The world of paranormal contains several dark world creatures. Nevertheless, there are few good holy spirits who come along to help and protect you through tough moments of your life. This is my true story when I encountered a good animal ghost that appeared before us to save our otherwise endangered lives.
A True Story of Animal Ghost Encounter
Many years ago, my husband Paul was a company representative, and as such, travelled the length and breadth of New Zealand selling his Companies products.
On one such occasion he and one of the Company’s Auckland managers, Steve Gray; were returning from a trip to the South Island’s West Coast. It was; not unusually, a dull overcast afternoon, and they were late leaving Greymouth.
They drove south along the coast, toward Hokitika the gray Tasman Sea crashing heavily onto the beach on their right, they turned inland after crossing the Teremakau road and rail bridge. Through the semi tropical beech tree, punga and fern stands to Kumara Junction.
The two men chatted off and on about the trip and some of the new business contacts that had been made. The road ahead narrowed and the forest thinned as they started to climb, the chat gradually subsided. This is a road that needed every bit of concentration.
Heavy globules of rain started to fall as the skies opened. “Wonderful!” said Paul, “just what we bloody needed. A torrential downpour. I was hoping to be over the Otira before it rained.”
The car surged ahead, climbing steadily upward, Paul turned the head lights on, the wiper blades barely coping with the sheets of water as the car gripped the now slippery road surface. It had been a long time since Steve had travelled the Otira Gorge, he had forgotten how treacherous the road could be.
He sat quietly in the passenger seat, his gaze fixed on the road ahead, his unlit pipe gripped firmly between his teeth.
Entering the dark and dilapidated Bridge
The blue Cortina station wagon sped out from the dip in the road, under the rail over-bridge, squirting water up both sides of the car and creating a noise like thunder. Steve visibly paled as the road narrowed even more.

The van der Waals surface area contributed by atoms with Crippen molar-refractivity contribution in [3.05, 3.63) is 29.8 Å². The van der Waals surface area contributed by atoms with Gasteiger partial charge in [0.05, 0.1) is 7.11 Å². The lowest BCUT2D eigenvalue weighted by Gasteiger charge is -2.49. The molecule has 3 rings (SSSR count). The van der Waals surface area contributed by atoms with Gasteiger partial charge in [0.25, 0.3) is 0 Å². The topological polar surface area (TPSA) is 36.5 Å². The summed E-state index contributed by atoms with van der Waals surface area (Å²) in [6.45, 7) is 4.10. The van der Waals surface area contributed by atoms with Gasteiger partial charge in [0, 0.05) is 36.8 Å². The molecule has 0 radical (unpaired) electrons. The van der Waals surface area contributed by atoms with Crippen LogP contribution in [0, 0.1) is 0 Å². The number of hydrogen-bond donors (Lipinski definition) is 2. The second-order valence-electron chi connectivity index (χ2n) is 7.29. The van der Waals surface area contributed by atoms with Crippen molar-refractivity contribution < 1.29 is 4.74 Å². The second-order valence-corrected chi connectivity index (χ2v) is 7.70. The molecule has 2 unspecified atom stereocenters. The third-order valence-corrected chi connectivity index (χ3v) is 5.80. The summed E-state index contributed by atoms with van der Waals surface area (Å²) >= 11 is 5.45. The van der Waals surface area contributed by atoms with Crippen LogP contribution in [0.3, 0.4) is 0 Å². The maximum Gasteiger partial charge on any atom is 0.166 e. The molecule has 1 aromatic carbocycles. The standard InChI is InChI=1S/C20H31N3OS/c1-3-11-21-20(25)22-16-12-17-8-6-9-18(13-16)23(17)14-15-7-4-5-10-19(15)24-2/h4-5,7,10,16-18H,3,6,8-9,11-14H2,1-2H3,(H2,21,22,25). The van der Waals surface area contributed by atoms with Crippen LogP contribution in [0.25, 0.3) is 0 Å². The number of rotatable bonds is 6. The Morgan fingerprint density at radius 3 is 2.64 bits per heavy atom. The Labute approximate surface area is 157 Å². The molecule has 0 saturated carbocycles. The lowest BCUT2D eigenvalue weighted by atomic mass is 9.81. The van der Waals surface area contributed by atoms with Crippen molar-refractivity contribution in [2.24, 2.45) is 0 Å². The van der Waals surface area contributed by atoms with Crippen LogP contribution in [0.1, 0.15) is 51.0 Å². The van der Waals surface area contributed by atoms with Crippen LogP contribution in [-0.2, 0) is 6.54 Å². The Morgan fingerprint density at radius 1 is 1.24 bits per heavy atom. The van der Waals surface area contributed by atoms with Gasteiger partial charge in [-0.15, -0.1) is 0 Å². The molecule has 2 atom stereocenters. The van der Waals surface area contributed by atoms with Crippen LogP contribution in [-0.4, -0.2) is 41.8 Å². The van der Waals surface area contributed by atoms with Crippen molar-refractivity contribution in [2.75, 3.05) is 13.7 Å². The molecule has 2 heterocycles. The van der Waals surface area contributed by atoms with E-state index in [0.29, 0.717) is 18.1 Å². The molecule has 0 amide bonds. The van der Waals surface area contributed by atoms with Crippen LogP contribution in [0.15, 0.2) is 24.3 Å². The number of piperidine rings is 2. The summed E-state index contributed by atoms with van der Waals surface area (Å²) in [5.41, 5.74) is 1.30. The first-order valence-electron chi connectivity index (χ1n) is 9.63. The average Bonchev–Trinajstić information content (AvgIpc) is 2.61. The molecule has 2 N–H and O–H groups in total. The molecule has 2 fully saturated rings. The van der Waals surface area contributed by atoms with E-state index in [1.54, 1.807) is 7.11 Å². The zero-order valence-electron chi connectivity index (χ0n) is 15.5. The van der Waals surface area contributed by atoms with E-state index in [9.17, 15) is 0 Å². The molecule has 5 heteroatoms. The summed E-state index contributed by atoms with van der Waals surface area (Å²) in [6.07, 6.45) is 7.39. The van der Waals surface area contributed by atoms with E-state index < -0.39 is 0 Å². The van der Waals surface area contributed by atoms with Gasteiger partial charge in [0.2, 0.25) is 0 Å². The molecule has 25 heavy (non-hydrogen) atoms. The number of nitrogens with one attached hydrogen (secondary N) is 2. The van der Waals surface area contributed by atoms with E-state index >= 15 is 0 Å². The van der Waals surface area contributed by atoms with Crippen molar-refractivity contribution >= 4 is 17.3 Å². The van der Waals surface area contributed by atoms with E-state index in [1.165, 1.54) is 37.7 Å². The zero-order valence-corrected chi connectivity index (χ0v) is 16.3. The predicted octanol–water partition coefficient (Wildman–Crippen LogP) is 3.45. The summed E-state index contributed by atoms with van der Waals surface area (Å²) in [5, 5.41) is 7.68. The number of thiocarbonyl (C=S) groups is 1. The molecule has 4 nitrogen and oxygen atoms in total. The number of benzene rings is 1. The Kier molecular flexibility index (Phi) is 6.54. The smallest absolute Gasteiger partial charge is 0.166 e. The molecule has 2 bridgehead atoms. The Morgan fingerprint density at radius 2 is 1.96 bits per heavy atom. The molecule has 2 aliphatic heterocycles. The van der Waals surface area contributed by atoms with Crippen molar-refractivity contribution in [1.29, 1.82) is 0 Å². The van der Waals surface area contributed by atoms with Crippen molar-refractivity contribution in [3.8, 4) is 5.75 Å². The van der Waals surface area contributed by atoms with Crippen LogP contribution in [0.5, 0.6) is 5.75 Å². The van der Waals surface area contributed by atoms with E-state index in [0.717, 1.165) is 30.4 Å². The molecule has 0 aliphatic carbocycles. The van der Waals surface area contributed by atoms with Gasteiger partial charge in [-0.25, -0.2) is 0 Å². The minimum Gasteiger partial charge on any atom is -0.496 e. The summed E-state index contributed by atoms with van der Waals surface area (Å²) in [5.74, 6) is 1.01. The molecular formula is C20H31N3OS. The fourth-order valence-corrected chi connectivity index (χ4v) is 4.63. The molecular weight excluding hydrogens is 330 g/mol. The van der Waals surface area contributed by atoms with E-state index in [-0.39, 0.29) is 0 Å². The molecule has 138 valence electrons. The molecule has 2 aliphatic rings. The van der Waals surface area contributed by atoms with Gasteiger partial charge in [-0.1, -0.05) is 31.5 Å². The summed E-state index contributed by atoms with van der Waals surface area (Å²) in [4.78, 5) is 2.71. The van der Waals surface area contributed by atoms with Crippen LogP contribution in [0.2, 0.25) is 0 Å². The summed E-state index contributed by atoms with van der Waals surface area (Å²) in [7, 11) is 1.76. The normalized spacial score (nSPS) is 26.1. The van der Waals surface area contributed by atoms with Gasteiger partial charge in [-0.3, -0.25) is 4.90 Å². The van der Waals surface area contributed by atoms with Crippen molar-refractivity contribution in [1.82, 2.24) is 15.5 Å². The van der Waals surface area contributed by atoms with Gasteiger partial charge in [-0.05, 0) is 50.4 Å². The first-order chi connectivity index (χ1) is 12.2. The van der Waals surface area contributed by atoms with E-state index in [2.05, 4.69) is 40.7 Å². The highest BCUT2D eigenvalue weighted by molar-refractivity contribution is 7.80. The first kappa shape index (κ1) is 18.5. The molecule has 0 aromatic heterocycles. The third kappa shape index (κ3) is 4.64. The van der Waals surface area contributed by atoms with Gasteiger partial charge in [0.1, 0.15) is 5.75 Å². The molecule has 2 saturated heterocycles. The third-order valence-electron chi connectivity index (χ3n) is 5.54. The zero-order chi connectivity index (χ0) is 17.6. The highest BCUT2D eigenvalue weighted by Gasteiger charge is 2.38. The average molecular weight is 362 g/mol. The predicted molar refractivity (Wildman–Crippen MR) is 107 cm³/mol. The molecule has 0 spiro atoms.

They rounded the bend at Aickens and there ahead lay the Otira. A dark ominous, winding gap, climbing 3000ft into the heart of the Southern Alps, at the top the mountain settlement of Arthurs Pass and the 100 mile drive home to Christchurch.
Paul dropped the car down a gear and increased acceleration. Old faithful ploughed unfaltering up the hill. The rain was falling so heavily waterfalls cascaded from the overhanging sides of the sheer cliff face onto the road.
Fords filled with rushing water threatening to wash the car off the road and down the 1000 ft drop to the rocks below. “Nearly there.” Said Paul, “just a couple more bends and we’re at the top.” Steve smiled unenthusiastically.
“Just get me off this bloody road.” He said as he gripped the seat with both hands, his still unlit pipe drooping slightly. Paul grinned wickedly, he knew this road so well, he had been travelling it since boyhood. “Almost there.” He reassured Steve. As the engine note changed with an even lower gear.
The car slid as mud from the hillside sloshed across the road. Large rocks bounced in the headlights as they pushed forward. “One last bend mate, and we’re there.” The station wagon slid round the big right swinging S-bend and snaked out the other side.